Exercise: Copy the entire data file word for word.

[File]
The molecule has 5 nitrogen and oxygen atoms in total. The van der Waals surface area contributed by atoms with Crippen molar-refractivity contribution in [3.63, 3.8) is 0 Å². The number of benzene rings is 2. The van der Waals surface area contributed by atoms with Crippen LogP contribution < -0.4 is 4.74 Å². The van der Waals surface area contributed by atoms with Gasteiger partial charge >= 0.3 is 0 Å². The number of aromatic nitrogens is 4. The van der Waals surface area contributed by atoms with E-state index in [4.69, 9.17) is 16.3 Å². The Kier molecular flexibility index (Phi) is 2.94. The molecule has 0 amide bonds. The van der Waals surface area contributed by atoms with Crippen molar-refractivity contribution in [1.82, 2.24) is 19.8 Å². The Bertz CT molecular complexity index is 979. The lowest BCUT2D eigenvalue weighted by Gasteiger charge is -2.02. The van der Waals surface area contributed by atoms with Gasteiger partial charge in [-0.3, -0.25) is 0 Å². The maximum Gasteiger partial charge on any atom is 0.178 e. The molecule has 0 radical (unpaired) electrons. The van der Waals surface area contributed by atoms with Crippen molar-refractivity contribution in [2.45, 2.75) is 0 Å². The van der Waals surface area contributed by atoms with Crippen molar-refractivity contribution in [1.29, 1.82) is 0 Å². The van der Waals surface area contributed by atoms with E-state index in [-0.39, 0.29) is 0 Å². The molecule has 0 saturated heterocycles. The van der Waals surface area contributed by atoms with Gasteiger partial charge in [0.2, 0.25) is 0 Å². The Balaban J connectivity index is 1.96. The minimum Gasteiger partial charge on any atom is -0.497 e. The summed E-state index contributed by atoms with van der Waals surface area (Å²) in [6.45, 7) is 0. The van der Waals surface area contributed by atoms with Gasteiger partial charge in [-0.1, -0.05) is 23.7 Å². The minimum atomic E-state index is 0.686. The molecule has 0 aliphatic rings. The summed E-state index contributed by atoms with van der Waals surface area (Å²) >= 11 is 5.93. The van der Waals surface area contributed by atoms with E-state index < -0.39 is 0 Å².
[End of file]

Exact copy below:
The molecule has 5 nitrogen and oxygen atoms in total. The van der Waals surface area contributed by atoms with Crippen molar-refractivity contribution in [3.63, 3.8) is 0 Å². The number of benzene rings is 2. The van der Waals surface area contributed by atoms with Crippen LogP contribution < -0.4 is 4.74 Å². The van der Waals surface area contributed by atoms with Gasteiger partial charge >= 0.3 is 0 Å². The number of aromatic nitrogens is 4. The van der Waals surface area contributed by atoms with E-state index in [4.69, 9.17) is 16.3 Å². The Kier molecular flexibility index (Phi) is 2.94. The molecule has 0 amide bonds. The van der Waals surface area contributed by atoms with Crippen molar-refractivity contribution in [1.82, 2.24) is 19.8 Å². The Bertz CT molecular complexity index is 979. The lowest BCUT2D eigenvalue weighted by Gasteiger charge is -2.02. The van der Waals surface area contributed by atoms with Gasteiger partial charge in [-0.3, -0.25) is 0 Å². The maximum Gasteiger partial charge on any atom is 0.178 e. The molecule has 0 radical (unpaired) electrons. The van der Waals surface area contributed by atoms with Crippen molar-refractivity contribution in [2.45, 2.75) is 0 Å². The van der Waals surface area contributed by atoms with Crippen molar-refractivity contribution in [1.29, 1.82) is 0 Å². The van der Waals surface area contributed by atoms with E-state index in [-0.39, 0.29) is 0 Å². The molecule has 0 saturated heterocycles. The van der Waals surface area contributed by atoms with Gasteiger partial charge in [0.2, 0.25) is 0 Å². The Balaban J connectivity index is 1.96. The minimum Gasteiger partial charge on any atom is -0.497 e. The summed E-state index contributed by atoms with van der Waals surface area (Å²) in [6.45, 7) is 0. The van der Waals surface area contributed by atoms with Gasteiger partial charge in [-0.1, -0.05) is 23.7 Å². The minimum atomic E-state index is 0.686. The molecule has 0 aliphatic rings. The summed E-state index contributed by atoms with van der Waals surface area (Å²) >= 11 is 5.93. The van der Waals surface area contributed by atoms with E-state index < -0.39 is 0 Å².